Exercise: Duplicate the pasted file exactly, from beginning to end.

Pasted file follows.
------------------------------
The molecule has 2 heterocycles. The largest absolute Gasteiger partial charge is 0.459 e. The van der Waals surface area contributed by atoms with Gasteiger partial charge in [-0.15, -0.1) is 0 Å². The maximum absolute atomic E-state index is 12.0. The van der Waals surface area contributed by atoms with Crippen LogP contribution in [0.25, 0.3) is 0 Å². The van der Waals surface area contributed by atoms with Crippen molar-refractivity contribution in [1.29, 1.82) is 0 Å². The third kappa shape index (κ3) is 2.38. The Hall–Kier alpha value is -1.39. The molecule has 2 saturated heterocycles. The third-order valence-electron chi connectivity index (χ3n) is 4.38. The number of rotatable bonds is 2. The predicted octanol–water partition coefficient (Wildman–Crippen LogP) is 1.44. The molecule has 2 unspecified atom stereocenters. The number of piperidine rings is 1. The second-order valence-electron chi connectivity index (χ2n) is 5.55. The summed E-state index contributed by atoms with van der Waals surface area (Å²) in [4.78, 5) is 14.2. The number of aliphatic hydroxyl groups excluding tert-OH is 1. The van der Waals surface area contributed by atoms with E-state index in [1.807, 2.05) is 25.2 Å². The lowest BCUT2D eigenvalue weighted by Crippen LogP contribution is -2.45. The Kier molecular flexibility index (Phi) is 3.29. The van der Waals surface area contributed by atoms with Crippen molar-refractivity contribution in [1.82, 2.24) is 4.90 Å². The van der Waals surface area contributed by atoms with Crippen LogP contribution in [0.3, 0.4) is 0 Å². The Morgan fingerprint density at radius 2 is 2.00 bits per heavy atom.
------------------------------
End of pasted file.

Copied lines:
The molecule has 2 heterocycles. The largest absolute Gasteiger partial charge is 0.459 e. The van der Waals surface area contributed by atoms with Gasteiger partial charge in [-0.15, -0.1) is 0 Å². The maximum absolute atomic E-state index is 12.0. The van der Waals surface area contributed by atoms with Crippen LogP contribution in [0.25, 0.3) is 0 Å². The van der Waals surface area contributed by atoms with Crippen molar-refractivity contribution in [1.29, 1.82) is 0 Å². The third kappa shape index (κ3) is 2.38. The Hall–Kier alpha value is -1.39. The molecule has 2 saturated heterocycles. The third-order valence-electron chi connectivity index (χ3n) is 4.38. The number of rotatable bonds is 2. The predicted octanol–water partition coefficient (Wildman–Crippen LogP) is 1.44. The molecule has 2 unspecified atom stereocenters. The number of piperidine rings is 1. The second-order valence-electron chi connectivity index (χ2n) is 5.55. The summed E-state index contributed by atoms with van der Waals surface area (Å²) in [4.78, 5) is 14.2. The number of aliphatic hydroxyl groups excluding tert-OH is 1. The van der Waals surface area contributed by atoms with E-state index in [1.807, 2.05) is 25.2 Å². The lowest BCUT2D eigenvalue weighted by Crippen LogP contribution is -2.45. The Kier molecular flexibility index (Phi) is 3.29. The van der Waals surface area contributed by atoms with Crippen molar-refractivity contribution in [1.82, 2.24) is 4.90 Å². The van der Waals surface area contributed by atoms with Crippen LogP contribution in [0.3, 0.4) is 0 Å². The Morgan fingerprint density at radius 2 is 2.00 bits per heavy atom.